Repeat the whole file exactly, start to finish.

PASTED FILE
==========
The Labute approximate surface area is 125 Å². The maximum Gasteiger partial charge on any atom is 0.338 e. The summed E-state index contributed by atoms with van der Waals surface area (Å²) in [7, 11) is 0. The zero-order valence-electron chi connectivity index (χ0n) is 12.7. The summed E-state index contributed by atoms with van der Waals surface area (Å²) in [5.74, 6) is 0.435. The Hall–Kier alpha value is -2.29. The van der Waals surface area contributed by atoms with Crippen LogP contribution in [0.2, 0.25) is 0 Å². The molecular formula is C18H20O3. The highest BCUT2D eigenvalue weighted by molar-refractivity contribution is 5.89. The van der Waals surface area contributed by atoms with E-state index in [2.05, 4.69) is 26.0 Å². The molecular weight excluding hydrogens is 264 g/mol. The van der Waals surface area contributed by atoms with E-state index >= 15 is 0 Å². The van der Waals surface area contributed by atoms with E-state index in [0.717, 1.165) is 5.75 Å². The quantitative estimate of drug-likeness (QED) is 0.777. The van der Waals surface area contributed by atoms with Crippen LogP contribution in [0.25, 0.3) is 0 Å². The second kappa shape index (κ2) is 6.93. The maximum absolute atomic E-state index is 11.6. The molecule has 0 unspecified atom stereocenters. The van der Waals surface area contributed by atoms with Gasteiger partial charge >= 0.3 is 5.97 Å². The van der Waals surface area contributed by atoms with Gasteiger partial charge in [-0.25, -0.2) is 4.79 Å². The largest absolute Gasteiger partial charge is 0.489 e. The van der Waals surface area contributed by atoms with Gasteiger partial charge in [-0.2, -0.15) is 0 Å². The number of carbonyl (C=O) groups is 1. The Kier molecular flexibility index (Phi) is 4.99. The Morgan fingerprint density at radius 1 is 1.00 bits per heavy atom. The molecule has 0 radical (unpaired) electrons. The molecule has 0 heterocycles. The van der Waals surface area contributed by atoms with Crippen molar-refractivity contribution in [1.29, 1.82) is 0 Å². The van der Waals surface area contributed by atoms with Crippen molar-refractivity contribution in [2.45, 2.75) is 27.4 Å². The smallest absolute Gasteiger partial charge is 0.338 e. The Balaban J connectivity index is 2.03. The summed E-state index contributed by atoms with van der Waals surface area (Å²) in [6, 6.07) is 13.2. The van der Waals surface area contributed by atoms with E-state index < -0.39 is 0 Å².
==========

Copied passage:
The Labute approximate surface area is 125 Å². The maximum Gasteiger partial charge on any atom is 0.338 e. The summed E-state index contributed by atoms with van der Waals surface area (Å²) in [7, 11) is 0. The zero-order valence-electron chi connectivity index (χ0n) is 12.7. The summed E-state index contributed by atoms with van der Waals surface area (Å²) in [5.74, 6) is 0.435. The Hall–Kier alpha value is -2.29. The van der Waals surface area contributed by atoms with Crippen LogP contribution in [0.2, 0.25) is 0 Å². The molecular formula is C18H20O3. The highest BCUT2D eigenvalue weighted by molar-refractivity contribution is 5.89. The van der Waals surface area contributed by atoms with E-state index in [2.05, 4.69) is 26.0 Å². The molecular weight excluding hydrogens is 264 g/mol. The van der Waals surface area contributed by atoms with E-state index >= 15 is 0 Å². The van der Waals surface area contributed by atoms with E-state index in [0.717, 1.165) is 5.75 Å². The quantitative estimate of drug-likeness (QED) is 0.777. The van der Waals surface area contributed by atoms with Crippen LogP contribution in [0.25, 0.3) is 0 Å². The second kappa shape index (κ2) is 6.93. The maximum absolute atomic E-state index is 11.6. The molecule has 0 unspecified atom stereocenters. The van der Waals surface area contributed by atoms with Gasteiger partial charge >= 0.3 is 5.97 Å². The van der Waals surface area contributed by atoms with Gasteiger partial charge in [-0.25, -0.2) is 4.79 Å². The largest absolute Gasteiger partial charge is 0.489 e. The van der Waals surface area contributed by atoms with Gasteiger partial charge in [-0.2, -0.15) is 0 Å². The number of carbonyl (C=O) groups is 1. The Kier molecular flexibility index (Phi) is 4.99. The Morgan fingerprint density at radius 1 is 1.00 bits per heavy atom. The molecule has 0 radical (unpaired) electrons. The molecule has 0 heterocycles. The van der Waals surface area contributed by atoms with Crippen molar-refractivity contribution in [1.29, 1.82) is 0 Å². The van der Waals surface area contributed by atoms with Crippen molar-refractivity contribution in [2.45, 2.75) is 27.4 Å². The smallest absolute Gasteiger partial charge is 0.338 e. The Balaban J connectivity index is 2.03. The summed E-state index contributed by atoms with van der Waals surface area (Å²) in [6, 6.07) is 13.2. The van der Waals surface area contributed by atoms with E-state index < -0.39 is 0 Å².